Revered social worker Abdul Sattar Edhi passes away2,280 views
KARACHI: Revered social worker Abdul Sattar Edhi has passed away after a prolonged illness in Karachi.
According to Faisal, Mr. Edhi had prepared his will wherein he wished to donate his body organs post his death to the needy. His eyes has been donated, while other organs could not be given away due to his poor health.
Earlier in the day, Edhi was shifted to the hospital in morning after he developed respiratory problems. He was then moved to Intensive Care Unit of Sindh Institute of Urology and Transplantation (SIUT). The SIUT officials had later confirmed that Abdul Sattar Edhi has been placed on ventilator.
Well-known surgeon Adeebul Hasan Rizvi was heading the team of doctors treating Abdul Sattar Edhi. The doctors had already declared that next 6-8 hours were very crucial for his life.
Army Chief, PM mourn demise of Mr. Edhi
Chief of Army Staff General Raheel Sharif said Pakistan has lost one of its most respected figures. The whole world is mourning his demise, he said in a statement issued by ISPR.
He prayed to the almighty Allah to rest the departed soul in eternal peace and grant patience to his family to bear this irreparable loss.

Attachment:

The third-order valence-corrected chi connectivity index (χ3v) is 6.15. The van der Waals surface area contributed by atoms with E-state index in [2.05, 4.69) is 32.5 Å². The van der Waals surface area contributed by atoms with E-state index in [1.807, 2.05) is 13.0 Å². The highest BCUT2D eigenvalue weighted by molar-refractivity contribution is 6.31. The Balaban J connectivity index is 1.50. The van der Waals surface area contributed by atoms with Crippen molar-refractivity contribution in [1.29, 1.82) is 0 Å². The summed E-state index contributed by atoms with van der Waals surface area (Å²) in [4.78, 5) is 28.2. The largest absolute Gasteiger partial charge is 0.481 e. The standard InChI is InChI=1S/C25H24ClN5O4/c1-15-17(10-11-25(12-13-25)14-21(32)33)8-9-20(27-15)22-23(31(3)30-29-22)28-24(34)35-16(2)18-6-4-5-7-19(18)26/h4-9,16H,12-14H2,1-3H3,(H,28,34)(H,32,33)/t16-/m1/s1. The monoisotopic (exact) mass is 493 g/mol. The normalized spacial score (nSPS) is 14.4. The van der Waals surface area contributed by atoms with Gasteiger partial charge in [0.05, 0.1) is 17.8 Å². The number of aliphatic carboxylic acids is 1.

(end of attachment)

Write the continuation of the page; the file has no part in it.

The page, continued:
He said Edhi was the figure who had unflinching sympathy for humanity.
In a separate statement, Prime Minister Nawaz Sharif has offered condolences on the death of Mr. Edhi. He said the space left after the demise of Mr. Edhi can’t be filled.
Day of mourning
Prime Minister Nawaz Sharif has announced one-day mourning countrywide and declared Edhi’s demise as national tragedy. He also announced to award Nishan-e-Imtiaz to the revered Pakistani figure.
Meanwhile, Chief minister Sindh Syed Qaim Ali Shah has declared 3-day mourning on death of Abdul Sattar Edhi. Khyber Pakhtonkhwa government also announced 3-day mourning on the demise of renowned social worker.
Edhi has been nominated several times for the Nobel Peace Prize, and appeared on the list again this year.
Edhi’s journey to serve humanity
Edhi, born to a family of Muslim traders in Gujarat in British India, arrived in Pakistan after its bloody creation in 1947.
“He thought that this new Muslim nation would be a social welfare state,” his son Faisal said in a recent interview.
But, when they got to Pakistan, he found “it was the exact opposite”.
The state’s failure to help his struggling family care for his mother — paralysed and suffering from mental health issues — was his painful and decisive turning point towards philanthropy.
In the sticky streets in the heart of Karachi, Edhi, full of idealism and hope, opened his first clinic in 1951.
“Social welfare was my vocation, I had to free it,” he says in his autobiography, “A Mirror To The Blind”.
Motivated by a spiritual quest for justice, over the years Edhi and his team have created maternity wards, morgues, orphanages, shelters, and homes for the elderly — all aimed at helping those in society who cannot help themselves.
Edhi‘s response has been hard work and an obstinate asceticism, a bid to leave his enemies with no ammunition.
The annual budget of 1.5 billion rupees ($15 million), mainly from donations by middle- and working-class Pakistanis, continues to grow, according to Faisal.
News Source ARY News